What We Think About When We Think About Mental Illness

There was a piece in The Nation a little while back that began, “Like most people, I know too much about celebrities. Take Paris Hilton, for example.” [Geeky librarian note: searching “paris hilton site:thenation.com” gets a surprisingly large number of hits.] Indeed. So do I. While there were a few years in Iowa City where, by dint of shopping mostly at the Coop, I managed to avoid knowing very much about anyone in the tabloids, those days are gone.

My library, like many libraries, receives People magazine every week. I get the mail and set out the magazines, so every week I get whatever celebrity news is on the cover. Usually I can leave it at that–oh, someone’s getting married, someone else is getting divorced, and someone, somewhere, is always pregnant or thought to be. This week’s cover said “BRITNEY’S MENTAL ILLNESS.”

The article has various doctors positing that Britney Spears may have manic depression, also known as bipolar disorder. As an armchair psychiatrist (my friend and I once diagnosed all the characters in Winnie the Pooh), I’d say that’s not a surprising conclusion and not at all unlikely. The article even did a reasonably good job of describing the illness — not everyone’s manic periods are so stereotypically full of sex, drugs, and rock and roll — but then not everyone has access to quite the same scene as Spears, and People is trying to sell magazines, not serve as a psychiatric primer. And then there’s my favorite statement in the article: “Troubles have plagued the paternal side of her family tree as well: Her grandmother Emma Spears shot herself to death at 31; Jamie has battled alcohol problems. Still, says Britney’s former dance teacher and family friend Renee Donewar, ‘I’ve never heard anyone talk about there being a history of mental illness in her family or making a big deal about it at all.'”

Ms. Donewar has apparently not picked up on the inherited nature of mental illness. Family history of suicide? Check. Alcoholism? Check. Feeling like life is meaningless and/or going out of control? Yes, Houston, I think we have a problem. You’ll all be glad to know, though, I’m sure, that Dr. Phil has met with the family.

I didn’t start writing about this intending it to turn either snarky or sentimental: my intention was neither to make fun of Spears nor to elicit sympathy for her case, though I can well imagine both reactions occurring, perhaps even simultaneously.

What I was thinking about instead is bipolar disorder and how little we understand it or any of its cohorts in the DSM-IV, and how ill-prepared our society is to deal with its ravages. Kay Redfield Jamison discusses her spending sprees in her memoir An Unquiet Mind, noting that “money spent while manic doesn’t fit into the Internal Revenue Service concept of medical expense or business loss.” How do you handle that sort of thing? How do you get out of the debt that mania has put you into? What do you tell a child with a parent in such a situation? Jamison is lucky enough to have a family who could afford to pay off her debts and a profession lucrative enough that she was, in turn, able to pay them back, and one presumes that financial problems will not be a part of the picture for Britney Spears.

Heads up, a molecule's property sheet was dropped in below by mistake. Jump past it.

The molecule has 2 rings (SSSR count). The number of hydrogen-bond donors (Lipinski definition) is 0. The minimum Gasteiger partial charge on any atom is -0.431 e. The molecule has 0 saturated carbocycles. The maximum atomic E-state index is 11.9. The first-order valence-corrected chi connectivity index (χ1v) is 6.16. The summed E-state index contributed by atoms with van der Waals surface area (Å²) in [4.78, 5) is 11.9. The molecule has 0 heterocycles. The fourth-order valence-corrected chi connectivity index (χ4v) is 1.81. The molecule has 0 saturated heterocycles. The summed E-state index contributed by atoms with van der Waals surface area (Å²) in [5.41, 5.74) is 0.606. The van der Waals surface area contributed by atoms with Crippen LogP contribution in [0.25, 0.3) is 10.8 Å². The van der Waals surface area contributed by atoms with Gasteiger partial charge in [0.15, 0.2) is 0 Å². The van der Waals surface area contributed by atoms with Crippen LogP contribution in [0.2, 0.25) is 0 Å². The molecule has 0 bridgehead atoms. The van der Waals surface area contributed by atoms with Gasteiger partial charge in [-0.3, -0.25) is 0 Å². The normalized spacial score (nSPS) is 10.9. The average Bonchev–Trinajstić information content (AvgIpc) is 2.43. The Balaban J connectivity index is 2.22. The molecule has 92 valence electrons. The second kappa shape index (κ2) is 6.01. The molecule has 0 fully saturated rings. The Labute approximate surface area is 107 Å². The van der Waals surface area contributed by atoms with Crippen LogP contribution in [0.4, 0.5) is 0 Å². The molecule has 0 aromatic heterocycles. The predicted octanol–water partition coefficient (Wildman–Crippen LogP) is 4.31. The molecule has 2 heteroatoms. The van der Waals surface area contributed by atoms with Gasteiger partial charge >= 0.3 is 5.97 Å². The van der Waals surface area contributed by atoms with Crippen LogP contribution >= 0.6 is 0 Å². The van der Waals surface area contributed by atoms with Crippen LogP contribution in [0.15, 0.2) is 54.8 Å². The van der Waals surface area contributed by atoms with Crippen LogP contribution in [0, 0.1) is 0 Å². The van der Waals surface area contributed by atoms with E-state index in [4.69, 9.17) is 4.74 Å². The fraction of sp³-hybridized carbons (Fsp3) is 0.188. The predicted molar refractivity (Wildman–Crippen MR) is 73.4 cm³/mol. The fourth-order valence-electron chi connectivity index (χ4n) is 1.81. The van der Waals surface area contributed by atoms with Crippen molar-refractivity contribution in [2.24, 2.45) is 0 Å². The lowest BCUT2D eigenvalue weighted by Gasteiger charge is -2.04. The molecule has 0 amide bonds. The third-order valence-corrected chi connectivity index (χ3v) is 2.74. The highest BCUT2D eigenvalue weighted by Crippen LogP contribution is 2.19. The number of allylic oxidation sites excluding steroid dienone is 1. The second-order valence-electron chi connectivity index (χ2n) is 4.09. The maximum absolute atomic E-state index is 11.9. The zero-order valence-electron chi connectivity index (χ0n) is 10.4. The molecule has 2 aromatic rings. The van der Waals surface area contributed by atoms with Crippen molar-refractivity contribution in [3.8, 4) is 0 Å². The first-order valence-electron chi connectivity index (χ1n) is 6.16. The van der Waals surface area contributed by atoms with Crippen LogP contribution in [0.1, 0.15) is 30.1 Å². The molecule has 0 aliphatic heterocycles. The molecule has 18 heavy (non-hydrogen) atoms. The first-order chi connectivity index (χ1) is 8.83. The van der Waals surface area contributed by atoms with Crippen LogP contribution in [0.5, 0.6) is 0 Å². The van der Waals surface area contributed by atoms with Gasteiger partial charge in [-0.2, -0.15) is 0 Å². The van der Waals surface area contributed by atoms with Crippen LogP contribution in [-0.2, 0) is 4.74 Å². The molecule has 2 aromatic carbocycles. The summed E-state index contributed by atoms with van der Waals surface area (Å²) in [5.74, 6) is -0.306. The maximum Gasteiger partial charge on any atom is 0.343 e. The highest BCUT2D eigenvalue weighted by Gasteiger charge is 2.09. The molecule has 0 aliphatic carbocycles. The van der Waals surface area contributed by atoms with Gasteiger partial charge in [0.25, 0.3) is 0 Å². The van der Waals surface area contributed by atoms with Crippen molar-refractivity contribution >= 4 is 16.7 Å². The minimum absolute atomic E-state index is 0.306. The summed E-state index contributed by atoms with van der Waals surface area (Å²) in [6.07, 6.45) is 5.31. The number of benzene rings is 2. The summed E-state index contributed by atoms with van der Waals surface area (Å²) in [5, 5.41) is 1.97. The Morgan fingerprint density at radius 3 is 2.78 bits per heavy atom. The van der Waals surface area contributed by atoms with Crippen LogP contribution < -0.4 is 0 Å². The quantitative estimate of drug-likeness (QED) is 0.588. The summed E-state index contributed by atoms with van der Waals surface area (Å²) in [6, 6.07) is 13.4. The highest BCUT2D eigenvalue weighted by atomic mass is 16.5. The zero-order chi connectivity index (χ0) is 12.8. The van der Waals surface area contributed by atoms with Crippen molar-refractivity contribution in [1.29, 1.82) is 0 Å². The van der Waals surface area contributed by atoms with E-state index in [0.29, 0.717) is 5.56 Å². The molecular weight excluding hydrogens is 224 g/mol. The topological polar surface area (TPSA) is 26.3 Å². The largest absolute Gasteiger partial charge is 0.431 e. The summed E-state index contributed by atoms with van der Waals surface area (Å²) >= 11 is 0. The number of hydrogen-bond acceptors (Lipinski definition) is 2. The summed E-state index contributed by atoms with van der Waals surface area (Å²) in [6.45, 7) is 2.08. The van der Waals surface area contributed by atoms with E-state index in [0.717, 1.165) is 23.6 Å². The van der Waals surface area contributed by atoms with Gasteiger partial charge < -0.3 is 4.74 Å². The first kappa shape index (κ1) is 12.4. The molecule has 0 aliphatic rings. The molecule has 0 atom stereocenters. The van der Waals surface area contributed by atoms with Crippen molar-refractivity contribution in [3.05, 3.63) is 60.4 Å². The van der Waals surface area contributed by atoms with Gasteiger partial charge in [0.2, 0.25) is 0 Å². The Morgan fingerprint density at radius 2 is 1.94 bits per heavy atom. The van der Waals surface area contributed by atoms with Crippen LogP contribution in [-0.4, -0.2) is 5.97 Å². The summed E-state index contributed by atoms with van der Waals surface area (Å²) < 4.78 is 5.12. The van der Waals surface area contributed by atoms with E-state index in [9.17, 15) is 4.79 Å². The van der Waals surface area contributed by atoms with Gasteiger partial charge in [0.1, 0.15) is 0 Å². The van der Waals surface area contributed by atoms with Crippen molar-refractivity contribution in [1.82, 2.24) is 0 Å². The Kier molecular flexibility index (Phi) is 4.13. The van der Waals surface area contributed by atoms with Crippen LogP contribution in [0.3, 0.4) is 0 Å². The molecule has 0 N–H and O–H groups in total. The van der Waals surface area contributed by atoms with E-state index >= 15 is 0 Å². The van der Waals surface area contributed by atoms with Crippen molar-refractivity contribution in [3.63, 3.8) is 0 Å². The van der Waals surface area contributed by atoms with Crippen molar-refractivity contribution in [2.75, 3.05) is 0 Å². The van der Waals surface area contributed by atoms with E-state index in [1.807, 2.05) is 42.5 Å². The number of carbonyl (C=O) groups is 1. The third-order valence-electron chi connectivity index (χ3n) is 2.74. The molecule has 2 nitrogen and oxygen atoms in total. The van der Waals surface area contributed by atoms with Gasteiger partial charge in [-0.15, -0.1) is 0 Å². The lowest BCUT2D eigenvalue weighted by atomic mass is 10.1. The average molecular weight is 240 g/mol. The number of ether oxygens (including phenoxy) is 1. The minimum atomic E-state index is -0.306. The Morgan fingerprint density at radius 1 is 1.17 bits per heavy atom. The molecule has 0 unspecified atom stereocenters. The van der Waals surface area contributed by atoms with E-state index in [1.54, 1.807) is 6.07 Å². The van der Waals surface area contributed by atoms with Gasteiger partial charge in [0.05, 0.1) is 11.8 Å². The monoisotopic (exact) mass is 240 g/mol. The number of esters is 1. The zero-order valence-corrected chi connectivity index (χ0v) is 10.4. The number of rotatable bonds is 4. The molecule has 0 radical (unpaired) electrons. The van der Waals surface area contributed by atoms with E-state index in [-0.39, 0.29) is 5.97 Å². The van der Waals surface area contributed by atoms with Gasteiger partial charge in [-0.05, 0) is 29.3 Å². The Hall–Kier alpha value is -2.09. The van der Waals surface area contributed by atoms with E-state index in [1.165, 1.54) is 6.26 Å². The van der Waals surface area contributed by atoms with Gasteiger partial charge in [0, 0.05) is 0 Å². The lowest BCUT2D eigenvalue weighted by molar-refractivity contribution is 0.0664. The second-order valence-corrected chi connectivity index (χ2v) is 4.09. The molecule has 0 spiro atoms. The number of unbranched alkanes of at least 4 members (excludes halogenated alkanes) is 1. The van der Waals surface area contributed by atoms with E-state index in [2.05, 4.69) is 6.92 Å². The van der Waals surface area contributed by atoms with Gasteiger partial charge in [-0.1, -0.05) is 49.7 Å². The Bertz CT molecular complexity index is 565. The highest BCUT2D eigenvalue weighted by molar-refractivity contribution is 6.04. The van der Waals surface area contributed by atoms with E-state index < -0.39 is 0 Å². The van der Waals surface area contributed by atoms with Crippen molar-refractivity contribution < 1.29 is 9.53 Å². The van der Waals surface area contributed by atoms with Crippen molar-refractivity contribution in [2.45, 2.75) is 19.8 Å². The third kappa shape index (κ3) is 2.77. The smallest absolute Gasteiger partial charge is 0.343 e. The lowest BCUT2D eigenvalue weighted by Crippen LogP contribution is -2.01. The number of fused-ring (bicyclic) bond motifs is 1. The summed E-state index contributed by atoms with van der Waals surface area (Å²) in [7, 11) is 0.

What I’m asking, really, I suppose, is how one perceives the mentally ill people who are not famous or rich or glamorous or even pretty? I’d like to think that somehow the examples of the famous would create more sympathy in the world, but I suspect that they merely create more headlines.

This hasn’t been much of a “what I’ve been up to” sort of a post — what I’ve been up to is work and cross-country skiing and exercise class and making terrible pumpkin muffins — but it is sort of a “things I’ve been thinking about” post, which I guess will have to do.

2 thoughts on “What We Think About When We Think About Mental Illness”

  1. Kay Redfield Jamison wrote another book Touched by Fire – where she outlined countless poets, artists, composers and politicians that she believed suffered from bipolar disorder or something similiar.

    As for your question, I believe mental illness and diagnosis has come a long way from The Bell Jar. And even the 50s hospitals were much more “humane” than the 19th century asylums/prisons. In the present, most people have one or more people in their family who have been diagnosed with depression. I think we’re slowly moving past the stigma mental illness and its treatment once had.

    As for the pulp headlines, well, if I believe there are some truth to the claims – I hope that the celebrities in question get the help they need. That’s really up to them though. Some, perhaps, might be able to write books about their experiences – like Brooke Shields did with post-partum depression. With the intense worship of celebrity – it might help someone think twice about seeking treatment/asking for help.

    It always feels easier when you know you’re not the only person who has been through a particular hell.

  2. Yes, I’ve read Touched With Fire, too. It’s odd, though–in some ways the 1950s mental health system seems like a nightmare, but on the other hand, in the days before managed care, you could be hospitalized for longer–and, I suspect–more therapeutic lengths of time. Psychiatric hospitals now are, for the most part, just sort of holding tanks for people considered to be suicidal. There are plenty of horror stories about lengthy hospitalizations, of course, but then there are accounts like that of William Styron, in Darkness Visible, where it seems that a stay in the hospital was beneficial. I suppose, as with most things, that It Depends. I’d just be happier if our health care system, and our society, made more room for those various dependencies.

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